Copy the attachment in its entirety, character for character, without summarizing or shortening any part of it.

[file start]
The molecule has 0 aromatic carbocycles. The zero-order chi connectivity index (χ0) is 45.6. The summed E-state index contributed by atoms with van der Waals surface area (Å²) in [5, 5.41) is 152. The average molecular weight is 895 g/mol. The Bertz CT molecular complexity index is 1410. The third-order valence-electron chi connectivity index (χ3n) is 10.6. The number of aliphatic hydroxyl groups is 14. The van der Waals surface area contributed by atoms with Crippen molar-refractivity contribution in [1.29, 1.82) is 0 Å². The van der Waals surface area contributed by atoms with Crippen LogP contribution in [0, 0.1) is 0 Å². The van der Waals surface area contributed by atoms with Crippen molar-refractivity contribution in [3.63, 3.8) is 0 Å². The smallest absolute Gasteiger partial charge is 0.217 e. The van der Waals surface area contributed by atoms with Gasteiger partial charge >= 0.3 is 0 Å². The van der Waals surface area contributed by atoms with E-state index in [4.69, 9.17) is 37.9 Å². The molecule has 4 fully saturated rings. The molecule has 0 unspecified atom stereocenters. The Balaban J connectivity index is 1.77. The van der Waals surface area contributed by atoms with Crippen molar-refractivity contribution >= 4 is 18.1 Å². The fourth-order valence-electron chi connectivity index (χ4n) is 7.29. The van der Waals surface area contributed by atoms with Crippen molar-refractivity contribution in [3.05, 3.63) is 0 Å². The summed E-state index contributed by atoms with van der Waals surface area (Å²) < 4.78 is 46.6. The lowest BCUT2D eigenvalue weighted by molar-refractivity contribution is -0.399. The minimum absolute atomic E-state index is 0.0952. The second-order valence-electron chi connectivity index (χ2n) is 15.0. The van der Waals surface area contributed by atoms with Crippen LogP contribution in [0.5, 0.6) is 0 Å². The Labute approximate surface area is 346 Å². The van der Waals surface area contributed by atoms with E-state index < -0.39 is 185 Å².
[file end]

The molecule has 0 aromatic carbocycles. The zero-order chi connectivity index (χ0) is 45.6. The summed E-state index contributed by atoms with van der Waals surface area (Å²) in [5, 5.41) is 152. The average molecular weight is 895 g/mol. The Bertz CT molecular complexity index is 1410. The third-order valence-electron chi connectivity index (χ3n) is 10.6. The number of aliphatic hydroxyl groups is 14. The van der Waals surface area contributed by atoms with Crippen molar-refractivity contribution in [1.29, 1.82) is 0 Å². The van der Waals surface area contributed by atoms with Crippen LogP contribution in [0, 0.1) is 0 Å². The van der Waals surface area contributed by atoms with Crippen molar-refractivity contribution in [3.63, 3.8) is 0 Å². The smallest absolute Gasteiger partial charge is 0.217 e. The van der Waals surface area contributed by atoms with Gasteiger partial charge >= 0.3 is 0 Å². The van der Waals surface area contributed by atoms with E-state index in [4.69, 9.17) is 37.9 Å². The molecule has 4 fully saturated rings. The molecule has 0 unspecified atom stereocenters. The Balaban J connectivity index is 1.77. The van der Waals surface area contributed by atoms with Crippen molar-refractivity contribution >= 4 is 18.1 Å². The fourth-order valence-electron chi connectivity index (χ4n) is 7.29. The van der Waals surface area contributed by atoms with Crippen molar-refractivity contribution in [3.05, 3.63) is 0 Å². The summed E-state index contributed by atoms with van der Waals surface area (Å²) < 4.78 is 46.6. The lowest BCUT2D eigenvalue weighted by molar-refractivity contribution is -0.399. The minimum absolute atomic E-state index is 0.0952. The second-order valence-electron chi connectivity index (χ2n) is 15.0. The van der Waals surface area contributed by atoms with Crippen LogP contribution in [0.5, 0.6) is 0 Å². The Labute approximate surface area is 346 Å². The van der Waals surface area contributed by atoms with E-state index < -0.39 is 185 Å².